If your kid stubbornly refuses to eat their vegetables don’t fret just start bribing them to do such! By giving your child an incentive to eat more fruits and vegetables can help them develop healthy eating habits. There is science to prove it may cost a little to establish a healthy diet in children but it pays off in the long run.

Researchers gathered 8,000 children in first through sixth grade at 40 elementary schools to test whether short-term incentives could create better, and lasting, eating habits. For a year and a half, students who ate at least one serving of fruit or vegetables, such as an apple, side salad, or a banana, at lunchtime, received a 25-cent token that could be redeemed at the school’s store, carnival, or book fair. During this test period, there was a dramatic increase in fruit and vegetable consumption. The more they ate, the more they had to spend.

As the kids ate the healthy and raw snacks, they began to realize that they liked them. From a holistic standpoint, this is not surprising given that they felt better after eating an apple as opposed to a bag of flaming chips. As the youngsters began to recalibrate their bodies and dialing down their systems needs for intense and highly pleasurable flavors, they naturally became attracted to healthy alternatives. The best part, two months after the incentives ended, many more students than before the program started were still eating a fruit or vegetable at lunch.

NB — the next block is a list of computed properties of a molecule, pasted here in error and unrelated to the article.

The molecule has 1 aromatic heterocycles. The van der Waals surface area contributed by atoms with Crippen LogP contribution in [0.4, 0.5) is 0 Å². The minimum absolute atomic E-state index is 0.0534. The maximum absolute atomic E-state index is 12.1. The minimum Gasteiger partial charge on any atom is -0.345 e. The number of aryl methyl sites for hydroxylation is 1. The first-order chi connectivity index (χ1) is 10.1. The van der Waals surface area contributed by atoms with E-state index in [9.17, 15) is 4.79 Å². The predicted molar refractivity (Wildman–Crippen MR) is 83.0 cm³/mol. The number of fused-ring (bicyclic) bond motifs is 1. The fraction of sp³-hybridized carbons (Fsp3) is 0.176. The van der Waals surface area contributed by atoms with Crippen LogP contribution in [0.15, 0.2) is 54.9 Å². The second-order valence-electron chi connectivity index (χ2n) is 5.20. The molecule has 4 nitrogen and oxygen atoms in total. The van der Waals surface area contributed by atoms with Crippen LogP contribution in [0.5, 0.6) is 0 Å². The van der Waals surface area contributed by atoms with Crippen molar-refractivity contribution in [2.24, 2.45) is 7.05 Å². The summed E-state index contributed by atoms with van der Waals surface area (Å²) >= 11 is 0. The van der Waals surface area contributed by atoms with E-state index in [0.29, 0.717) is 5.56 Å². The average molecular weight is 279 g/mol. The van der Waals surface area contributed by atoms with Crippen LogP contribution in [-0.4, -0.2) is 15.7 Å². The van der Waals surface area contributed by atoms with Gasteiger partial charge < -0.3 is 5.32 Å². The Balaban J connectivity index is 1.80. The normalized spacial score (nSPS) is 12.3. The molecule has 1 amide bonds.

As youngsters started changing their habits, a positive peer group emerged and encouraged more children to join and stick with the program. Scientists believe one way to quickly get everyone on the bandwagon is by making sure the ‘cool kids’ were early adopters of the behavior. At home, it may take a village of ‘cool’ aunts and uncles, cousins, and brothers and sisters, to foster familial role models for your child to eat their vegetables. But a little effort now can certainly help establish a lifetime of good eating habits and having a healthy child will make it all worth it.

(Information for this blog post is from a study in the Journal of Health Economics)

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